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From the looks of things, nationally syndicated commentator and hometown icon Rush Limbaugh has members of the National Education Association just where he wants them: making ridiculous proclamations. Convening in New Orleans, the NEA voted Monday to boycott Florida orange juice because Mr. Limbaugh is a commercial spokesman for the product. If this is an organization that purports to speak for 2.2 million American teachers and desires to gain a foothold in Cape Girardeau, we must question what is going on in our nation's educational system.

One would hope that the business of 10,000 assembled educators would be education. That isn't the case in New Orleans, where the nation's largest teachers' union did what many unions grow good at: practicing politics while the more overriding concerns of the rank and file take a back seat. In this important matter, NEA leadership chose a path that, if successful (it won't be), will hurt the producers of an agricultural product more than it will hurt the true target (Mr. Limbaugh), whose livelihood depends little on a single endorsement deal.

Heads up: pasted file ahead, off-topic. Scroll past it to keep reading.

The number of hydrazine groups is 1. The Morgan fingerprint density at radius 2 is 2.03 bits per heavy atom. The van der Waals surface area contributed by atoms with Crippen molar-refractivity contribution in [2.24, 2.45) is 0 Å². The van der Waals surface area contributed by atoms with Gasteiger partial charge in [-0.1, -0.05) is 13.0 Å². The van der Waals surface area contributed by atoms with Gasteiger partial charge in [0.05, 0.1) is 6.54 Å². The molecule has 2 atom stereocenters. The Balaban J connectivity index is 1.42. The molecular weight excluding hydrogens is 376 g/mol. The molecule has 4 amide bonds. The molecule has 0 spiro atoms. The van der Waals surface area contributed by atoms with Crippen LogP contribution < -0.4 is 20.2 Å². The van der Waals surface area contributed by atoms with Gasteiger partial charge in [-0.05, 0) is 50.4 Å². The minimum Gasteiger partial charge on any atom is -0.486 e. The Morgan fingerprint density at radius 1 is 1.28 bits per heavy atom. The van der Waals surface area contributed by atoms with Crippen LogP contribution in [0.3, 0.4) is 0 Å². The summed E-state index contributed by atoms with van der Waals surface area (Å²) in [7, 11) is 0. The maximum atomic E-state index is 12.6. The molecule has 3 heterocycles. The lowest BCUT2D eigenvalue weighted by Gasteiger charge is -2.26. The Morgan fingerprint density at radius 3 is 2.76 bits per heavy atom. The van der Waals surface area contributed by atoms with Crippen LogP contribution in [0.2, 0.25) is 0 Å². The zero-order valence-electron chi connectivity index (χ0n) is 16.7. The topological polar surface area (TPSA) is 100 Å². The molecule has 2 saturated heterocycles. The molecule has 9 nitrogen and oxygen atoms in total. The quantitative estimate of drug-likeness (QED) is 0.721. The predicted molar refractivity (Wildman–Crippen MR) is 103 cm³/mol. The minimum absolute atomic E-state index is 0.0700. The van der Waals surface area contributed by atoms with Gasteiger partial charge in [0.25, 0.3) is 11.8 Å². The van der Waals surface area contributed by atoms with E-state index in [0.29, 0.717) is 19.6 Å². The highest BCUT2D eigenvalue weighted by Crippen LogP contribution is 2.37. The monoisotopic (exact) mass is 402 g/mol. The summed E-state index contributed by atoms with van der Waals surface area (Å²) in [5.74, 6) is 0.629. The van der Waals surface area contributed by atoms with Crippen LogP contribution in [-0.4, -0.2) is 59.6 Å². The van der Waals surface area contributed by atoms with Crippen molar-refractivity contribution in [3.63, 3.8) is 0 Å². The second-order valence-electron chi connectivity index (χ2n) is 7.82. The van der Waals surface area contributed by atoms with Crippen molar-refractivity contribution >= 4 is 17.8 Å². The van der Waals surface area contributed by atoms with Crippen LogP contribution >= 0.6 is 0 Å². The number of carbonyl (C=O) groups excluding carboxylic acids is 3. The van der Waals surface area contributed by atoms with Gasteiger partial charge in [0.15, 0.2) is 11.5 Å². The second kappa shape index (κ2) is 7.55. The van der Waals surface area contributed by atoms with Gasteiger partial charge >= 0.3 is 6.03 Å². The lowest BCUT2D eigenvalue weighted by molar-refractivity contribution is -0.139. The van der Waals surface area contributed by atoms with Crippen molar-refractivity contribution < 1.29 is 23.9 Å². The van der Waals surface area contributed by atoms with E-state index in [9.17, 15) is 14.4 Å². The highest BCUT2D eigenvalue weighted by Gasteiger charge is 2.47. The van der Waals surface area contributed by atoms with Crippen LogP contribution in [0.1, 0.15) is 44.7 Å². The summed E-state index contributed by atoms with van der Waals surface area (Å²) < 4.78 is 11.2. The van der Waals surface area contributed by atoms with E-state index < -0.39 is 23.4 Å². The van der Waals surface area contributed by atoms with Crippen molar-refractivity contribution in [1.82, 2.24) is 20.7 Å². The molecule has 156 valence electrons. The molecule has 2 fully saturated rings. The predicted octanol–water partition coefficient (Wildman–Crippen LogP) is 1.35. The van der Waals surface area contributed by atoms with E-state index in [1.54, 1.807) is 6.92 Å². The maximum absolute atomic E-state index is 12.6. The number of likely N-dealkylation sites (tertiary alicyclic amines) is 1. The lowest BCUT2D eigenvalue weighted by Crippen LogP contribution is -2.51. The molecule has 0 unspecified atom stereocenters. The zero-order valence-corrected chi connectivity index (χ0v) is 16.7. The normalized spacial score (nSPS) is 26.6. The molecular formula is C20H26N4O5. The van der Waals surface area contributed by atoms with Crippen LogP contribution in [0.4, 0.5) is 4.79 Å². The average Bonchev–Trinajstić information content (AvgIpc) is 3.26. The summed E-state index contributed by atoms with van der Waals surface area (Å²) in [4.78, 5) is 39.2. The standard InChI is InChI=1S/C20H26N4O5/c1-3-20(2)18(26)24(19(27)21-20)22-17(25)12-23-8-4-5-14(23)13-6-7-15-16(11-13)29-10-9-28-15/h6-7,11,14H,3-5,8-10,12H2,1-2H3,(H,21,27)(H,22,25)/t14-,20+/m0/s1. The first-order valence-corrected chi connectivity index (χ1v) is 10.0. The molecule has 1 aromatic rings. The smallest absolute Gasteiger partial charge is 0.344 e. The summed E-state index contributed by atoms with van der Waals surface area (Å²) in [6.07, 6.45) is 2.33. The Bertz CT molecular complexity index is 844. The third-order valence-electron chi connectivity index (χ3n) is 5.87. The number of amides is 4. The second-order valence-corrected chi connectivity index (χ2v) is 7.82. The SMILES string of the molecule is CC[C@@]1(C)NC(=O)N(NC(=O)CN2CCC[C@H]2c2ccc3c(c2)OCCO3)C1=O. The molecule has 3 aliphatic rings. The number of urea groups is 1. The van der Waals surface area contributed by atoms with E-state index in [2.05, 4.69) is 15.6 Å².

The person who initiated the boycott proposal is president of the Florida NEA. Talk about not knowing which side your bread is buttered on, this man hopes to injure some of the people whose taxes pay for public education in his home state. We suppose this individual will protest the next time citrus growers don't get behind higher taxes for schools.

Above all, we stand mystified that NEA members don't have better items for their agenda than the ideological bent of those who produce a breakfast drink (though ads instruct us it's not just for breakfast anymore). A spokesman for Florida Gov. Lawton Chiles got off a good line Monday. Asked whether the governor had a position on the Limbaugh commercial deal, the spokesman said, "It's not a political product, it's a citrus product." We revise this wisdom for the NEA: It's not a political product, it's an educational product, and you need to give it some attention.